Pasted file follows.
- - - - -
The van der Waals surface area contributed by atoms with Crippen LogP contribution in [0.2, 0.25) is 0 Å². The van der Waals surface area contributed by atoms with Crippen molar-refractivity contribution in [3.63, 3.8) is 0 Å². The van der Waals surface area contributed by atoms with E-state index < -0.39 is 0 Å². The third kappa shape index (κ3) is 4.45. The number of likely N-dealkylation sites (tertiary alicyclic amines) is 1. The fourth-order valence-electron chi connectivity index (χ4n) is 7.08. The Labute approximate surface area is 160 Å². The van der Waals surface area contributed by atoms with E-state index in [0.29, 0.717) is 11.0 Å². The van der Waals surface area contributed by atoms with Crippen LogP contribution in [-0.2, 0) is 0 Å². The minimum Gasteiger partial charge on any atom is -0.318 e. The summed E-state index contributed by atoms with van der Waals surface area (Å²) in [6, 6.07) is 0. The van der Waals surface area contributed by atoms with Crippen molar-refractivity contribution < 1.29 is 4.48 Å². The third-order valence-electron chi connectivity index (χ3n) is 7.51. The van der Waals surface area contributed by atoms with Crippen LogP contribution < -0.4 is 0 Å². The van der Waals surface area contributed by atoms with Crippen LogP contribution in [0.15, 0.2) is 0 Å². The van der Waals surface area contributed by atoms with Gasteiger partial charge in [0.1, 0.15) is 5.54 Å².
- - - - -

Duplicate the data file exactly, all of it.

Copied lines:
The van der Waals surface area contributed by atoms with Crippen LogP contribution in [0.2, 0.25) is 0 Å². The van der Waals surface area contributed by atoms with Crippen molar-refractivity contribution in [3.63, 3.8) is 0 Å². The van der Waals surface area contributed by atoms with E-state index < -0.39 is 0 Å². The third kappa shape index (κ3) is 4.45. The number of likely N-dealkylation sites (tertiary alicyclic amines) is 1. The fourth-order valence-electron chi connectivity index (χ4n) is 7.08. The Labute approximate surface area is 160 Å². The van der Waals surface area contributed by atoms with E-state index in [0.29, 0.717) is 11.0 Å². The van der Waals surface area contributed by atoms with Crippen LogP contribution in [-0.2, 0) is 0 Å². The minimum Gasteiger partial charge on any atom is -0.318 e. The summed E-state index contributed by atoms with van der Waals surface area (Å²) in [6, 6.07) is 0. The van der Waals surface area contributed by atoms with Crippen molar-refractivity contribution < 1.29 is 4.48 Å². The third-order valence-electron chi connectivity index (χ3n) is 7.51. The van der Waals surface area contributed by atoms with Crippen LogP contribution < -0.4 is 0 Å². The van der Waals surface area contributed by atoms with Crippen LogP contribution in [0.15, 0.2) is 0 Å². The van der Waals surface area contributed by atoms with Gasteiger partial charge in [0.1, 0.15) is 5.54 Å².